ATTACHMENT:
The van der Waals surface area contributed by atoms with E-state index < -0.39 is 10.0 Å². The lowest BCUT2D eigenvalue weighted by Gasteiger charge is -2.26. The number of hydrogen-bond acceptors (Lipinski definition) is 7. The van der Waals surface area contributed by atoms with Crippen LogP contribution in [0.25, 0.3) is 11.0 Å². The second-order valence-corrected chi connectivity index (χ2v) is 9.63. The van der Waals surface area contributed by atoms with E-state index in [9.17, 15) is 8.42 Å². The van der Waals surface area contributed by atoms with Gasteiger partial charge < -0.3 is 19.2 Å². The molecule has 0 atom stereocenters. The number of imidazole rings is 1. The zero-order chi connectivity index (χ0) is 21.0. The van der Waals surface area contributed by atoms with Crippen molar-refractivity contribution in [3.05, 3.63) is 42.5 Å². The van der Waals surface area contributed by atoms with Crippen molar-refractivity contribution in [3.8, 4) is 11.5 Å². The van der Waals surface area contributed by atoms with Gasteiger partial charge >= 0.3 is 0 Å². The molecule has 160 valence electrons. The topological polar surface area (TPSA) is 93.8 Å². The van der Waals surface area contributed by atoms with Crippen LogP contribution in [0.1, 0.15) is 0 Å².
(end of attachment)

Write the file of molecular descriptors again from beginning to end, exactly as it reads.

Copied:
The van der Waals surface area contributed by atoms with E-state index < -0.39 is 10.0 Å². The lowest BCUT2D eigenvalue weighted by Gasteiger charge is -2.26. The number of hydrogen-bond acceptors (Lipinski definition) is 7. The van der Waals surface area contributed by atoms with Crippen LogP contribution in [0.25, 0.3) is 11.0 Å². The second-order valence-corrected chi connectivity index (χ2v) is 9.63. The van der Waals surface area contributed by atoms with E-state index in [9.17, 15) is 8.42 Å². The van der Waals surface area contributed by atoms with Gasteiger partial charge < -0.3 is 19.2 Å². The molecule has 0 atom stereocenters. The number of imidazole rings is 1. The zero-order chi connectivity index (χ0) is 21.0. The van der Waals surface area contributed by atoms with Crippen molar-refractivity contribution in [3.05, 3.63) is 42.5 Å². The van der Waals surface area contributed by atoms with Crippen molar-refractivity contribution in [3.8, 4) is 11.5 Å². The van der Waals surface area contributed by atoms with Gasteiger partial charge >= 0.3 is 0 Å². The molecule has 160 valence electrons. The topological polar surface area (TPSA) is 93.8 Å². The van der Waals surface area contributed by atoms with Crippen LogP contribution in [0.1, 0.15) is 0 Å².